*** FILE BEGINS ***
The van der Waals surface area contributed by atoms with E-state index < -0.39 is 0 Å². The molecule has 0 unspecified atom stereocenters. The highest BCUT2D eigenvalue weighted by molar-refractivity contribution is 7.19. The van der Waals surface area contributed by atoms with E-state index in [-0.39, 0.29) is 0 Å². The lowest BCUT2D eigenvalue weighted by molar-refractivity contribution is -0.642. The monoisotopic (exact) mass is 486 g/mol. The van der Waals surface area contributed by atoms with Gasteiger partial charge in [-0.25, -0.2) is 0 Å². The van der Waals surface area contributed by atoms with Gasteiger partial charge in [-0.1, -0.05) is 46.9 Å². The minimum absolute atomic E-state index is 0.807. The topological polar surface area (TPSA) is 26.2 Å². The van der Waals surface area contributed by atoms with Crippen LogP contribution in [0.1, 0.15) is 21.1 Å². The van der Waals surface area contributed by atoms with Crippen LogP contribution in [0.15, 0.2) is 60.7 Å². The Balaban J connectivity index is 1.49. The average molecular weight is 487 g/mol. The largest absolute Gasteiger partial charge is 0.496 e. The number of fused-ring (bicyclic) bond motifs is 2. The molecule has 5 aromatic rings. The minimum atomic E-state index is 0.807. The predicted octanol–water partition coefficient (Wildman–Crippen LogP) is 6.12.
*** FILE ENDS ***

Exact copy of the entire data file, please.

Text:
The van der Waals surface area contributed by atoms with E-state index < -0.39 is 0 Å². The molecule has 0 unspecified atom stereocenters. The highest BCUT2D eigenvalue weighted by molar-refractivity contribution is 7.19. The van der Waals surface area contributed by atoms with E-state index in [-0.39, 0.29) is 0 Å². The lowest BCUT2D eigenvalue weighted by molar-refractivity contribution is -0.642. The monoisotopic (exact) mass is 486 g/mol. The van der Waals surface area contributed by atoms with Gasteiger partial charge in [-0.25, -0.2) is 0 Å². The van der Waals surface area contributed by atoms with Gasteiger partial charge in [-0.1, -0.05) is 46.9 Å². The minimum absolute atomic E-state index is 0.807. The topological polar surface area (TPSA) is 26.2 Å². The van der Waals surface area contributed by atoms with Crippen LogP contribution in [0.1, 0.15) is 21.1 Å². The van der Waals surface area contributed by atoms with Crippen LogP contribution in [0.15, 0.2) is 60.7 Å². The Balaban J connectivity index is 1.49. The average molecular weight is 487 g/mol. The largest absolute Gasteiger partial charge is 0.496 e. The number of fused-ring (bicyclic) bond motifs is 2. The molecule has 5 aromatic rings. The minimum atomic E-state index is 0.807. The predicted octanol–water partition coefficient (Wildman–Crippen LogP) is 6.12.